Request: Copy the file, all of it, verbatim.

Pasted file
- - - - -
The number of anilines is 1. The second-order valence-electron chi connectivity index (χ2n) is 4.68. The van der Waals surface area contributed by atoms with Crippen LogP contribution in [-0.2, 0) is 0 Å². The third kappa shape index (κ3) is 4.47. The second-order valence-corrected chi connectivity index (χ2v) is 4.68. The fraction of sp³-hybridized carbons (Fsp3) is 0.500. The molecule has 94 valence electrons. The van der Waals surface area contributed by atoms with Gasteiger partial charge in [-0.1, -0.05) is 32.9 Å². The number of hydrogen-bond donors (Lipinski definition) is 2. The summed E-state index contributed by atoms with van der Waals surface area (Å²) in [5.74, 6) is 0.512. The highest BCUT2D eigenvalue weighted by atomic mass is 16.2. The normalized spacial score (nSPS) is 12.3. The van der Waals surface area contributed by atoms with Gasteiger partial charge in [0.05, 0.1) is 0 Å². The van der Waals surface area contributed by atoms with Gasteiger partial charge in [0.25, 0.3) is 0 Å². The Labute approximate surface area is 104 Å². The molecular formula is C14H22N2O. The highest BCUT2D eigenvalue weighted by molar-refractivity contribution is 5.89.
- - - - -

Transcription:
The number of anilines is 1. The second-order valence-electron chi connectivity index (χ2n) is 4.68. The van der Waals surface area contributed by atoms with Crippen LogP contribution in [-0.2, 0) is 0 Å². The third kappa shape index (κ3) is 4.47. The second-order valence-corrected chi connectivity index (χ2v) is 4.68. The fraction of sp³-hybridized carbons (Fsp3) is 0.500. The molecule has 94 valence electrons. The van der Waals surface area contributed by atoms with Gasteiger partial charge in [-0.1, -0.05) is 32.9 Å². The number of hydrogen-bond donors (Lipinski definition) is 2. The summed E-state index contributed by atoms with van der Waals surface area (Å²) in [5.74, 6) is 0.512. The highest BCUT2D eigenvalue weighted by atomic mass is 16.2. The normalized spacial score (nSPS) is 12.3. The van der Waals surface area contributed by atoms with Gasteiger partial charge in [0.05, 0.1) is 0 Å². The van der Waals surface area contributed by atoms with Gasteiger partial charge in [0.25, 0.3) is 0 Å². The Labute approximate surface area is 104 Å². The molecular formula is C14H22N2O. The highest BCUT2D eigenvalue weighted by molar-refractivity contribution is 5.89.